Henry told me that when he was siwashing with the great guide Andy Simons, he became tired of keeping fire for him. So finally one night he got up very quietly and walked off over the dark mountainside for a quarter of a mile and built himself a new fire. He was just getting himself cozily fixed before a fine bright flame when Andy moved in and lay down without saying a word. After that, Henry admitted defeat just as I already had.

                            There was a wild roaring that filled the air. It came down to us from the summits. The wind struck in blasts and scattered the embers from the fire. It was cold, for the wind came directly off the great Kenai snow fields that stretched for a vast area along the divide.

                            Smoke and ashes whirled into our eyes. Henry cooked a bannock in the fry pan, a mess of sourdough with grease, water, and salt added to taste. He could not see what he was doing and it came out thoroughly charred-- but we ate it anyway, with our eyes closed against the smoke.

                            Now the rain came down in sheets. We had no blankets and no extra clothing. Henry said, 'Maybe fire go out.' He reached out to collect all the wood we had gathered and set it around on top of us under the canvas. It did not do much good because the canvas was so old it leaked.

                            Henry said, 'Siwashing no good tonight.'
                            I replied, 'No, no good.'
                            'Too bad,' he said, 'we lose bear.'
                            'Yes,' I said, 'I've been thinking about him. Do you think he will recover?'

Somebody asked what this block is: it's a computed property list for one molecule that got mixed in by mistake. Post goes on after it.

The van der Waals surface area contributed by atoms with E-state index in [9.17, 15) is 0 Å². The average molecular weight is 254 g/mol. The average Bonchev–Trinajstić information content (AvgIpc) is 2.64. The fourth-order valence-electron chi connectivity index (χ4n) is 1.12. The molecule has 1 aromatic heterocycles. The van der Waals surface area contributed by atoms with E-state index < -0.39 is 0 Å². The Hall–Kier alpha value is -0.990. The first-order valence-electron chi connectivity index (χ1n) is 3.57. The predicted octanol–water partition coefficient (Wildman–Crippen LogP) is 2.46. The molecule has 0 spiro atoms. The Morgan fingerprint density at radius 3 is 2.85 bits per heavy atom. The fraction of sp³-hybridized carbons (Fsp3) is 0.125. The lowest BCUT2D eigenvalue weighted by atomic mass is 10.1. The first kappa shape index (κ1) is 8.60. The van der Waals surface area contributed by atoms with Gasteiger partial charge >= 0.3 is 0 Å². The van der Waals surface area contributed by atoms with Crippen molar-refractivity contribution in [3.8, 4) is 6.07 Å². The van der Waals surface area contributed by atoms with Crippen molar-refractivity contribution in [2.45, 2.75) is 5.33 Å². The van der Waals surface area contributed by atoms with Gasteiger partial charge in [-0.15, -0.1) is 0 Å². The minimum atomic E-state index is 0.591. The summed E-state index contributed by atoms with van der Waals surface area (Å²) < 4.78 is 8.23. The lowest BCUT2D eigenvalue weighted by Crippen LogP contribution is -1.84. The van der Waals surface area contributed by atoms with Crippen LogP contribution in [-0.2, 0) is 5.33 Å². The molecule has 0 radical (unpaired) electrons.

'I don't know,' replied Henry, 'Bear plenty tough-- him headed straight down for glacier. Maybe try to cross.'

                            The canvas snapped in the gusts. Henry put more wood on the fire. Occasionally it flared up in spite of the rain and I could see Henry's lean, dark, sensitive face with quick-moving eyes looking into it. No matter what happened, Henry never complained. A good man, I thought.

                            By lying feet to head, there was just room for both of us under the canvas. For a long time I lay there, trying not to roll downhill. Then I took a stick of wood and wedged it in against me on the low side. For a while I slept. Then the storm lashed us with still greater fury. Our canvas strip formed an eddy that sucked the smoke in on top of us. Feeling suddenly choked, I jumped up and ran out into the rain to get some fresh air in my lungs. Henry came out too, even he could not stand it. Then, with hunting knife in hand, I dove back under the canvas and slit a hole in it near the bottom and stuck my head out into the rain. No, I thought, 'Siwashing no good tonight.'

                            Toward dawn the wind abated and I pulled my head in. Water had been trickling down my neck all night and I was soaked and cold, tired and stiff. I looked at Henry. He was curled up in a ball and there, tucked under one ear for a pillow, was our dingy little sack of salt. He was sleeping."
                            It amazes me that though this hunt took place nearly a hundred years ago, many of our experiences are the same today. We share the same mountains, we feel the same wind on our face, and we hunker near the same fires at night, as the cold seeks to steal our warmth away.

                            -Mike
                            Last edited by Michael Strahan; 11-13-2014, 21:43.
                            Michael Strahan
                            Site Owner
                            Alaska Hunt Consultant
                            1 (907) 229-4501

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                            • #15
                              Originally posted by Bushwhack Jack View Post
                              Nothing like a good old fashioned siwash on the mountain. Anyone have any good siwash stories?
                              http://forums.outdoorsdirectory.com/...-the-White-Ram
                              "I refuse to let the things I can't do stop me from doing the things I can"